A frenzy of white torsos in a Catholic excess

Discovering the Italian Baroque

July 18, 1997

The Baroque style of the 17th century was a truly catholic movement in both senses of "catholic". It swept through Europe, from Italy to Bavaria, Bohemia, Russia, and even the American colonies of Spain and Portugal. As so often in art, it was an apparent return to the "old", to the ancient classical times, now viewed through the Renaissance.

This National Gallery catalogue that accompanied its recent display offers an introduction to one part of this globalising style. It is a partial view of one of its most rich and seminal areas. In Italy, for a variety of geopolitical reasons, the Baroque reached dizzying heights of creativity.

Sir Denis Mahon's gift of 70 paintings and 30 drawings that will go to public collections, along with the scholarly apparatus provided by this catalogue, should give a powerful impetus to Italian Baroque studies in Britain.

Mahon's bequest continues to arouse controversy. He is a dogged opponent of government policy, whether Conservative or Labour, which has encouraged the sale of work from public collections and the introduction of admission charges.

Any institution that decides to sell paintings from its permanent collection would find Mahon's works withdrawn by the National Art Collections Fund, which will retain legal title. The result of Mahon's lifelong work is celebrated in Michael Kitson's essay.

Until the 1930s, the study of the Italian Baroque was the special preserve of pioneer German and Austrian art historians. Important collections in Dresden and other museums provided a rich vein for study in the late 19th century. Art history was under the influence of Hegelian philosophy that enabled scholars such as Alois Riegel to appreciate the Baroque as a style.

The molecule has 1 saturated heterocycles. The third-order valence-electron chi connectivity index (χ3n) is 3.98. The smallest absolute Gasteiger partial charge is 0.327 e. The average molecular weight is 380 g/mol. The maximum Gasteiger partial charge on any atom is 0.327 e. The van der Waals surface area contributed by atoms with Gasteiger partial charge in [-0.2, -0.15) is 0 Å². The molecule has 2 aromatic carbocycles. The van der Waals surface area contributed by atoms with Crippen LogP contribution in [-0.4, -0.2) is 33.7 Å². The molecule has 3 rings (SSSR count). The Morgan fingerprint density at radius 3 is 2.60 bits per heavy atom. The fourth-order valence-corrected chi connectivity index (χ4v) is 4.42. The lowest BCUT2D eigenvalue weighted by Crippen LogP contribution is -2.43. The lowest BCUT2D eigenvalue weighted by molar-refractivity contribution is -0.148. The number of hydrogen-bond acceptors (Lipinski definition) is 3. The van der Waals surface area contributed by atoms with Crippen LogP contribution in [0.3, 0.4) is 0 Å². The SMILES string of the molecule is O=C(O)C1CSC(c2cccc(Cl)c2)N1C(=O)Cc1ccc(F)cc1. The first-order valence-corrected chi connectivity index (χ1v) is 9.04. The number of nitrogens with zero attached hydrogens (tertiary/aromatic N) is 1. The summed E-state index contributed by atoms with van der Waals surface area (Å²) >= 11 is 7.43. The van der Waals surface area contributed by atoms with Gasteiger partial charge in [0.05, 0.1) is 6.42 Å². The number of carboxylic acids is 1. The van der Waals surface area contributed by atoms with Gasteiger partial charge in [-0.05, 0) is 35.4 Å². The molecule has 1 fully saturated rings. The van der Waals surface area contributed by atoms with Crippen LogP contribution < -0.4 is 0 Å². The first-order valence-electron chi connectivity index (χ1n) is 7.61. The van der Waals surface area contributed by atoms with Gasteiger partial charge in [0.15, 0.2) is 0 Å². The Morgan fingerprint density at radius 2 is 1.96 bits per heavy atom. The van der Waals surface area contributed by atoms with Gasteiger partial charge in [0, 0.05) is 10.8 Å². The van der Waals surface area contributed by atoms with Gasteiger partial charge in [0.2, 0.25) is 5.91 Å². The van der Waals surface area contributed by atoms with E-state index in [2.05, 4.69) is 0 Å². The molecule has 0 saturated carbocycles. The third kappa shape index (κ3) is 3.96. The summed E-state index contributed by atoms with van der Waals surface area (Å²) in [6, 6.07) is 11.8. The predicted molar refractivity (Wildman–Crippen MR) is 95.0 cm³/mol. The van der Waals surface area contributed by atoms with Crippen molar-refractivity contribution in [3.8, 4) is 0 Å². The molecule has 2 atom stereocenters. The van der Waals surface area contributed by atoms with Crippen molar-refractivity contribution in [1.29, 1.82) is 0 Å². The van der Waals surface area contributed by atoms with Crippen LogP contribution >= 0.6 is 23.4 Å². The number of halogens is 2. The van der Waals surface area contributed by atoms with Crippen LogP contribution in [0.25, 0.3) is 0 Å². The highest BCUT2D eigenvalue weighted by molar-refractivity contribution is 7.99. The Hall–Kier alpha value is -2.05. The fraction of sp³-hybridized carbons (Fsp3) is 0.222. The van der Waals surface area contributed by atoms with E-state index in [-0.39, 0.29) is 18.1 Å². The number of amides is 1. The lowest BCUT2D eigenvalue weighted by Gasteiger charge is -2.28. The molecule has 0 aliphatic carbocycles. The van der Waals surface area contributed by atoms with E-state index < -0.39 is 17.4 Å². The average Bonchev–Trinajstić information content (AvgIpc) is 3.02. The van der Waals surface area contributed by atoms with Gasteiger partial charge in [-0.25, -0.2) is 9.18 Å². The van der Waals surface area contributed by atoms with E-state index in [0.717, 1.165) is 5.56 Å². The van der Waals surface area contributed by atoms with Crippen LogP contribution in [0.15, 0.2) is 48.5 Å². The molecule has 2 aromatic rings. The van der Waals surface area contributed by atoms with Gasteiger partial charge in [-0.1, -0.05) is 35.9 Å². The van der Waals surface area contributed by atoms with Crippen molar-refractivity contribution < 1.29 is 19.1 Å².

In Britain, on the other hand, the 18th-century delight in the Italian Baroque was eclipsed by a high Victorian distaste for its Roman Catholic excesses. John Ruskin's view was that "there is no entirely sincere or great art in the 17th century".

It was only when political events forced art historians to leave Germany and Austria that continental research penetrated Britain. As the Nazis rose to power, high-ranking scholars, many of them Jews, such as Erwin Panofsky, Rudolf Wittkower, Fritz Saxl, Walter Friedlander and Nikolaus Pevsner, took refuge in Britain and the United States.

These teachers provided the young Mahon with his early understanding of the Baroque. A number of British art historians, among them Ellis Waterhouse and Anthony Blunt, shared Mahon's enthusiasm and for the first time put English Baroque studies on the map. This took place in the years after the newly established Courtauld and Warburg Institutes began their first art history courses in London University.

In recent decades Baroque studies in Britain have declined, and there are few students working at postgraduate level. The introductory essay in this publication explains why the Italian Baroque has been so neglected in Britain and Mahon's special role in freeing it from the accretion of late Victorian prejudice and ignorance.

It provides a fascinating account of how the first professional British art historians of the Seicento developed their expertise during the 1930s. Direct contact with the object of study is essential in art connoisseurship, and Mahon's growing personal collection provided such material. While Blunt became an international expert on French Baroque architecture and Poussin, Mahon focused increasingly on Guercino.